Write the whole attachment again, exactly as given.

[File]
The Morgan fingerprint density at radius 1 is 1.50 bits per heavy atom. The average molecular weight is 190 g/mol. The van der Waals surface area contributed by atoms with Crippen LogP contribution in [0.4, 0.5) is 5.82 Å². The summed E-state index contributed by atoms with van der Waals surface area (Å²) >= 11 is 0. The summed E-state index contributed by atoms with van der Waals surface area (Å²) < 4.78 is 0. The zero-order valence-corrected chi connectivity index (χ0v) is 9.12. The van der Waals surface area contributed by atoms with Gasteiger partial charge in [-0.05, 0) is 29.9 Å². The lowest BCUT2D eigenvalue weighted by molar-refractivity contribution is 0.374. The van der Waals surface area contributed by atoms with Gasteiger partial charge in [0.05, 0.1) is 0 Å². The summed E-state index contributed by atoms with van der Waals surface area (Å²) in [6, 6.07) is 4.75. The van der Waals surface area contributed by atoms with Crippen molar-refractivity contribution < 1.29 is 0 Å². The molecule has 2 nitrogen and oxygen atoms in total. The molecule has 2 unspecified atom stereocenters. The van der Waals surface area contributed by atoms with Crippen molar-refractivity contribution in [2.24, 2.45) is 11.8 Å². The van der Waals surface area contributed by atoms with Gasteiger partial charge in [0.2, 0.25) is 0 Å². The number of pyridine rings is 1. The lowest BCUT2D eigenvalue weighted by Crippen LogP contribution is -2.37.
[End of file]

The Morgan fingerprint density at radius 1 is 1.50 bits per heavy atom. The average molecular weight is 190 g/mol. The van der Waals surface area contributed by atoms with Crippen LogP contribution in [0.4, 0.5) is 5.82 Å². The summed E-state index contributed by atoms with van der Waals surface area (Å²) >= 11 is 0. The summed E-state index contributed by atoms with van der Waals surface area (Å²) < 4.78 is 0. The zero-order valence-corrected chi connectivity index (χ0v) is 9.12. The van der Waals surface area contributed by atoms with Gasteiger partial charge in [-0.05, 0) is 29.9 Å². The lowest BCUT2D eigenvalue weighted by molar-refractivity contribution is 0.374. The van der Waals surface area contributed by atoms with Gasteiger partial charge in [0.05, 0.1) is 0 Å². The summed E-state index contributed by atoms with van der Waals surface area (Å²) in [6, 6.07) is 4.75. The van der Waals surface area contributed by atoms with Crippen molar-refractivity contribution < 1.29 is 0 Å². The molecule has 2 nitrogen and oxygen atoms in total. The molecule has 2 unspecified atom stereocenters. The van der Waals surface area contributed by atoms with Crippen molar-refractivity contribution in [2.24, 2.45) is 11.8 Å². The van der Waals surface area contributed by atoms with Gasteiger partial charge in [0.2, 0.25) is 0 Å². The number of pyridine rings is 1. The lowest BCUT2D eigenvalue weighted by Crippen LogP contribution is -2.37.